Any hot chocolate tonight? "No, I think I'm a little past that. It's a little nicer out here than what it is back home."

Bryan Muir of Winnipeg: "That's how it all started. Flashes of being a little kid when you come out here, sun in your eyes. Not quite as cold as Winnipeg, obviously, but it brought back some good memories....The ice was really good out here, I couldn't believe how good it was. When I skated in Winnipeg the ice, there was nothing artificial about it. It was just real ice, just put water down. We would go to the lake, it was great when the lake actually froze without snow on it. Just all day....Get there about 8 o'clock--I only lived about six blocks from the rink, so I used to walk--and the lights went off at 11. Eat a hot dog or two, and that's your day.

"It was just fun, that's all it was. You know, we all know it's a business, we get paid to perform, and I think there's a refresher there, that you can come out on a day like this and kind of forget about it and just enjoy the game. It does bring you back: some guys, lights and darks, and just go play a game."


Anyone for a hot dog? Muirsie? (Reuters)

Any hot dogs tonight? "No. Get a little different lunch here now, a country club, you can enjoy it a bit....The canteen lady used to know me."

Jamie Heward of Regina, Saskatchewan: "It brought back memories of the old pond days, playing with the kids on the farm, playing on the outdoor rinks back in Canada....In Canada that's all you have to do, it's that cold outside, there's snow on the ground, there's rinks on pretty much every corner, so yeah, it was just something that my friends and I did to kill time during the day. We were out there every night playing for pride, I guess, was all you could play for back then."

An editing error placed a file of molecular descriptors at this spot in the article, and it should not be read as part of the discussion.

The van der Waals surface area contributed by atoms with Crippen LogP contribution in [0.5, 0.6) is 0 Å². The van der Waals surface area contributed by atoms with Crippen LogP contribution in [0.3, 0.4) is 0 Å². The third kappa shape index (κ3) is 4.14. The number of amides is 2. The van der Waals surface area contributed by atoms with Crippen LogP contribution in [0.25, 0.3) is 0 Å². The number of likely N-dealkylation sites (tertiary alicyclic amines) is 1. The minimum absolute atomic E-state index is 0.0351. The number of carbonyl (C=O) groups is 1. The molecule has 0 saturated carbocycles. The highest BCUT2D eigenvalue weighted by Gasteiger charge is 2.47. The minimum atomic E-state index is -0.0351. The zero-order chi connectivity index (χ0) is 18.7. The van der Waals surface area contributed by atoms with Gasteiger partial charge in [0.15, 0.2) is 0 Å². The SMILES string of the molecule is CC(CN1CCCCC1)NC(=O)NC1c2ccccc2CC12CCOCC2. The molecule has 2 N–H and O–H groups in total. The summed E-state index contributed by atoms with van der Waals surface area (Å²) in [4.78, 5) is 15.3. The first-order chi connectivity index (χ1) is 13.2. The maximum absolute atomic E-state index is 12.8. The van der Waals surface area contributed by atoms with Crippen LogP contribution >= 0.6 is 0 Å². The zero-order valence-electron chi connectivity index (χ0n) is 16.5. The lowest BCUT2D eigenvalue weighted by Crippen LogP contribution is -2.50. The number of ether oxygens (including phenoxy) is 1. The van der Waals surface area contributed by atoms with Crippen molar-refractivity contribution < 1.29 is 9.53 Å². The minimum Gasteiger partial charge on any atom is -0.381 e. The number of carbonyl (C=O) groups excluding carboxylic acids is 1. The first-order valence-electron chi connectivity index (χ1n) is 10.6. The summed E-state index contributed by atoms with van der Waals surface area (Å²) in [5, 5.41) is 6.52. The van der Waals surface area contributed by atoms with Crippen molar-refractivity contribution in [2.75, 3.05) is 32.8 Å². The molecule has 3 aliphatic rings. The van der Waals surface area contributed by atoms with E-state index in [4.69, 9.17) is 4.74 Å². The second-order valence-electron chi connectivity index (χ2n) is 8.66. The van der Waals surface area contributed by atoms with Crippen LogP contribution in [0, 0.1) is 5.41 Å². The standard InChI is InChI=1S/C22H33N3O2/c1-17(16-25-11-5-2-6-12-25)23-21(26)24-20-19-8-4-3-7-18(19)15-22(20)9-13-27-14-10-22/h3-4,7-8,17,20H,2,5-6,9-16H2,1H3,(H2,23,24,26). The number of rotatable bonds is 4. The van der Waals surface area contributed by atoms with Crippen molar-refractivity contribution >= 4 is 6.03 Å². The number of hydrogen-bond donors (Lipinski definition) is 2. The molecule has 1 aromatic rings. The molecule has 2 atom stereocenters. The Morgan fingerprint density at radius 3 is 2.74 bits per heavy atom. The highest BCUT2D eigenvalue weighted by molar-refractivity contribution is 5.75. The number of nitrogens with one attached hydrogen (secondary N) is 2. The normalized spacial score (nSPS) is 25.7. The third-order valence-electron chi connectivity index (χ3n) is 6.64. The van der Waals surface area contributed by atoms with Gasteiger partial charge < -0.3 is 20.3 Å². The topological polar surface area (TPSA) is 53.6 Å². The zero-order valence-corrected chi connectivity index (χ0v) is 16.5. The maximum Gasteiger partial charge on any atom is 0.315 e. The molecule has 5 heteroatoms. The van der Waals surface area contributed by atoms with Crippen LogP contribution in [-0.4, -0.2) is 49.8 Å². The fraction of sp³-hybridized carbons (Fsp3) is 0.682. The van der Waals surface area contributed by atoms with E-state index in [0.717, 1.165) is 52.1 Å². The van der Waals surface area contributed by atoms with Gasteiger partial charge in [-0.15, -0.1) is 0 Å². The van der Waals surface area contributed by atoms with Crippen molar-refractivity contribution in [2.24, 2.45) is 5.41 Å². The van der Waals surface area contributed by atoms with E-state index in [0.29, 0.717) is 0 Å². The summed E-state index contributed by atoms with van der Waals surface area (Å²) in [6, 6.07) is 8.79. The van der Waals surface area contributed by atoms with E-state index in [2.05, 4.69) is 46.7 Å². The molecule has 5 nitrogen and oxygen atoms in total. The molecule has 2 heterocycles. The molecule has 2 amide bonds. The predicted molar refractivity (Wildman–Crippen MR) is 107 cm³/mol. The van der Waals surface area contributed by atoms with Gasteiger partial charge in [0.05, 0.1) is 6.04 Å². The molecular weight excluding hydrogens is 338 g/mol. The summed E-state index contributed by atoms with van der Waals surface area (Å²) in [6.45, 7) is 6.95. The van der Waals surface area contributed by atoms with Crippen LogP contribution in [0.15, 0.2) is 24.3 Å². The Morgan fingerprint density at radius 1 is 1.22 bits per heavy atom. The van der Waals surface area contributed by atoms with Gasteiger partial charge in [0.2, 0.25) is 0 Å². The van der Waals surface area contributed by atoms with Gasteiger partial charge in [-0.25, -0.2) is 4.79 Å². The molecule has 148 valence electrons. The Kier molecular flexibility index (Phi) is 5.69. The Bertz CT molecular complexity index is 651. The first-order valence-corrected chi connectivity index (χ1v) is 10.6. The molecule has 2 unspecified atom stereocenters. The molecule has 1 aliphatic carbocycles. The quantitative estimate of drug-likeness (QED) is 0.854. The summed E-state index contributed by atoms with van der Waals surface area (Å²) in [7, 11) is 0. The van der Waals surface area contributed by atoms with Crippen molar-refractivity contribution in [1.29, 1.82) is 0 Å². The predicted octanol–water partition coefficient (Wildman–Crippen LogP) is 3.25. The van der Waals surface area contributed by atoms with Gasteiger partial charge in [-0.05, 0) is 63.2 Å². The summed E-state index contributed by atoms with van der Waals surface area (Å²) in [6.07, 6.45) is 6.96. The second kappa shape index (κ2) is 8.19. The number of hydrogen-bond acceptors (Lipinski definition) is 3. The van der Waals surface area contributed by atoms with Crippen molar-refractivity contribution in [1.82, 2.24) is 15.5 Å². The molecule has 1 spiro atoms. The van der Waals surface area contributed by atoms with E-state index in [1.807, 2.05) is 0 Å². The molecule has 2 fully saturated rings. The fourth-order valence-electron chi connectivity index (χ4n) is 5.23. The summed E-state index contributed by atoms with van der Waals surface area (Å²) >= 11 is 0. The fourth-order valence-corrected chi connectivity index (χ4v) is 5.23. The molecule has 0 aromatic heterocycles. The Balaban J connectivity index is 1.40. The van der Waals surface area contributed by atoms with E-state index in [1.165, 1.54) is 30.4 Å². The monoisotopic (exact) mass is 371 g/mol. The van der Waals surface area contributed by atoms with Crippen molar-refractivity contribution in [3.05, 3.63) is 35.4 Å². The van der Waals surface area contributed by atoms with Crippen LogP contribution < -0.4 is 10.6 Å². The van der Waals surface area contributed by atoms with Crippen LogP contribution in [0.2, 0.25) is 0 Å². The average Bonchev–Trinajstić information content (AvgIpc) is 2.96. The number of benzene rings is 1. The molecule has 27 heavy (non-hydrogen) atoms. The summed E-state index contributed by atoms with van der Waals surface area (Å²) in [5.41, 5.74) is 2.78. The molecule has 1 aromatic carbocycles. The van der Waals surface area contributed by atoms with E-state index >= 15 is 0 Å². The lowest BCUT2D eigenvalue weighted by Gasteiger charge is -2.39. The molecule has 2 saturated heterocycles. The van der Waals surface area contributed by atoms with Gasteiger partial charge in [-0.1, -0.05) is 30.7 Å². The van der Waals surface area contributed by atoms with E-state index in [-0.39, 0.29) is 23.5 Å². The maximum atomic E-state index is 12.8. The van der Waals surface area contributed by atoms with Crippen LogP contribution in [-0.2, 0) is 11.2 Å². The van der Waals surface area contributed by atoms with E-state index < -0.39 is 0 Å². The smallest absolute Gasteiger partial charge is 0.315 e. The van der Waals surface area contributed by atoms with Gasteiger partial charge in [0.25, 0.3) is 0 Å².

And are you faster indoors or outdoors? "I think I'm faster indoors. My feet get cold outside."

Brian Sutherby of Edmonton, Alberta: The outdoor rink "was a little walk from my house and I spent countless hours there. It kind of brings back some memories. A little nicer outdoor rink, though, than the ones I skated in.....Most of them didn't have glass. Just a lot of wood."

American Chris Clark: "You know, I used to skate on ponds, and we had outdoor rinks when I was in high school. We'd play, but it was never during the day like this, with the sun shining. It was always outside, with the lights."

Glen Hanlon: "It was more fresh air in one hour than I [get] all year when I'm inside all day long. We'd definitely, if the invitation is open, would like to come here again. It would be fun at night, too, it would be really fun.....I think for me this was an every day occurrence [way back when]. It's part of the game. I think even in Canada in the colder climates it's something that has gone by the wayside. It seems like everybody's ambition and goal now is just to play inside, and for myself we weren't even allowed to play inside until we were 7-years old, so these are great memories for me. And it's just unfortunate I'm so doggone old. It's hard to remember back that long. It'd be a little more vivid for some of these guys than it is for me."

And were the guys digging it? "I don't know. I was in too bad a mood to see if anybody was digging it."

That's for all you Caps fans worried that these guys weren't concerned about the loss to Tampa Bay. Trust me, they were concerned, when they weren't flashing back.

By Dan Steinberg  |  December 20, 2006; 6:24 PM ET
Categories:  Caps